In less than an hour of ferry from the commercial centre of Hong Kong lies the island of Cheung Chau, home to a former fishing community, a legendary pirate treasure trove, dozens of seafood restaurants, and the biggest annual Taoist Dajiao (打醮) festivals in Hong Kong, the Bun Festival (太平清醮).  Originated from a series of religious rituals seeking for protection from local deities after a plague broke out in the 19th century, the Bun Festival held annually on Buddha’s Birthday has been simplified and evolved into one of Hong Kong’s most famous intangible cultural heritage events, along with Tai Hang’s Fire Dragon Festival, Tai O Dragon Boat Water Parade, etc.

In 2014, I came to Cheung Chau during the Bun Festival to watch the Bun Snatching Race at night.  This time, we arrived at Cheung Chau during the day to watch the afternoon parade.  Known as the Parade of Floats (飄色), the parade included a combination of religious statues of deities, lion and qilin (麒麟) dances, and children dressed in costumes raised in mid air.

DSC_3144The parade began at Pak Tai Temple, the patron god of the fishermen community of Cheung Chau.

DSC_3154In the back lanes we chanced upon a workshop making the festival’s fortune bun.  The workshop owner suggested the plaza where the parade groups would make a turn as ideal spot to watch the parade.

DSC_3208We met a local lady at the plaza and she kindly found us a chair at the front row sitting right beside her.  The first thing that caught our eyes was a qilin dance from one of the street communities on the island.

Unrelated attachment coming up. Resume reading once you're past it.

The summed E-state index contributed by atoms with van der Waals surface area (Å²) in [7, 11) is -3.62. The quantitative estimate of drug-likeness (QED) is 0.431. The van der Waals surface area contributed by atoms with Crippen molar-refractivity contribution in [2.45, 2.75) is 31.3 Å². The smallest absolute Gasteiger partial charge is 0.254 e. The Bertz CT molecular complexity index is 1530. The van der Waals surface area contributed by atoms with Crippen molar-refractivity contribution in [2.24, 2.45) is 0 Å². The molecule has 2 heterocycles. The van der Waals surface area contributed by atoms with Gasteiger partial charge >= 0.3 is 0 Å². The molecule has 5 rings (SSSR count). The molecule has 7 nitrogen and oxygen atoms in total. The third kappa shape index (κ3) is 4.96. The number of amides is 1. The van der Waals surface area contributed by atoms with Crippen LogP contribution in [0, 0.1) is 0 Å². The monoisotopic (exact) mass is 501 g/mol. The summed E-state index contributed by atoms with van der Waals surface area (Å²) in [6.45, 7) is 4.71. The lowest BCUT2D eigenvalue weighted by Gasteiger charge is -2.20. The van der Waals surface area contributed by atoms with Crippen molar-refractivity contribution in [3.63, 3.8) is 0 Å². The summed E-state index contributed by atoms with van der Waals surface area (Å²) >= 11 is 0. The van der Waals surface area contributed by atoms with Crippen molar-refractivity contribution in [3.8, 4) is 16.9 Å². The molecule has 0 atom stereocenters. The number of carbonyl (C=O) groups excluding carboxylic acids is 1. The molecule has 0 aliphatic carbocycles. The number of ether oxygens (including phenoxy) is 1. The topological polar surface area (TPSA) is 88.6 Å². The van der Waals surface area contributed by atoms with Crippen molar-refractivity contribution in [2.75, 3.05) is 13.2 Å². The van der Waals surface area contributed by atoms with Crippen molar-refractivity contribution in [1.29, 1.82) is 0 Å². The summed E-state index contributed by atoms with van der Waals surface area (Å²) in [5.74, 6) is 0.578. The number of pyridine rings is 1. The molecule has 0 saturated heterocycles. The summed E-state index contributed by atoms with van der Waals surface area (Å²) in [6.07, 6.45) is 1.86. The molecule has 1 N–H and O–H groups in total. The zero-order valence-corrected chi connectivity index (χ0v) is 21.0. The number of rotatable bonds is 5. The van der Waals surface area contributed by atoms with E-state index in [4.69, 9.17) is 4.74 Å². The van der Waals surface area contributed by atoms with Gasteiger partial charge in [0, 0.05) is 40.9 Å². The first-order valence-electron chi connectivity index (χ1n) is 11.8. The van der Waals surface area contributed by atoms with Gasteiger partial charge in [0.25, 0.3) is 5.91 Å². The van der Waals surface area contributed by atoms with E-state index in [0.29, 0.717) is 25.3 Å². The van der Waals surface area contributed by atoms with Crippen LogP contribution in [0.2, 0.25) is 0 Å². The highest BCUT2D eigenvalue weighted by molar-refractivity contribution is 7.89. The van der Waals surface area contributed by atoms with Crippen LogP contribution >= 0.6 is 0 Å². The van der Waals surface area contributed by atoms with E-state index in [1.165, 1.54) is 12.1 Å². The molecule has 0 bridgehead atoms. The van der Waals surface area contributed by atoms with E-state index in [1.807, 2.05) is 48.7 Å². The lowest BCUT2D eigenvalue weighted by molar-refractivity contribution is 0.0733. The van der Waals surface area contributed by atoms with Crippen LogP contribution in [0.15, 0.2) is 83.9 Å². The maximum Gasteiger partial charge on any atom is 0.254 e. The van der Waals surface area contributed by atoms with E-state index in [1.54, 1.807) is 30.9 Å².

DSC_3264Basically the parade consisted of groups from different street communities of Cheung Chau.

DSC_3276Small statues of deities were taken out from temples and paraded around the main streets of the island.

DSC_3293Local children were dressed in traditional costumes and gave out souvenirs.

DSC_3301All parading groups were dressed in vivid colours.

DSC_3520.JPGBeautiful banners of the festival are taken out once a year.

DSC_3341Known as Parade of Floats (飄色), selected children are dressed in different costumes and raised with hidden metal supports.  Along with the ones in traditional costumes, each year some children would dress in costumes related to contemporary trends or current affairs.

DSC_3496This year, two were dressed like the chief executive of Hong Kong, one as Theresa May, one Buddha, one Super Mario, a group of characters from Jin Yong (金庸)’s The Heaven Sword and Dragon Saber (倚天屠龍記), etc.

IMG_7595A girl dressed in costume related to a historical TV series.

IMG_7600Another girl dressed as the chief executive of Hong Kong.

IMG_7621Two children dressed like a traditional princess.

IMG_7642Another one dressed like Super Mario.

DSC_3516.JPGThough the traditional lion dances on bamboo were even more impressive.

DSC_3565Brave lion dancer performed different moves on tall bamboo poles that were controlled and moved by his other teammates on the ground.

DSC_3578Dancing traditional large flags were also fun to watch.

DSC_3615The parade was a mixture of traditional heritage, current affairs, and community groups.

DSC_3649Parade band dressed in yellow and black performed along the street of Cheung Chau.

DSC_3659Inevitably, buns were used as a parade feature.

DSC_3733After the parade, we met the qilin dance group once again in the side street.

DSC_3748Approaching sunset, we returned to the forecourt in front of Pak Tai Temple.

DSC_3750Similar to 2014, there were three big traditional paper figures in the festival ground.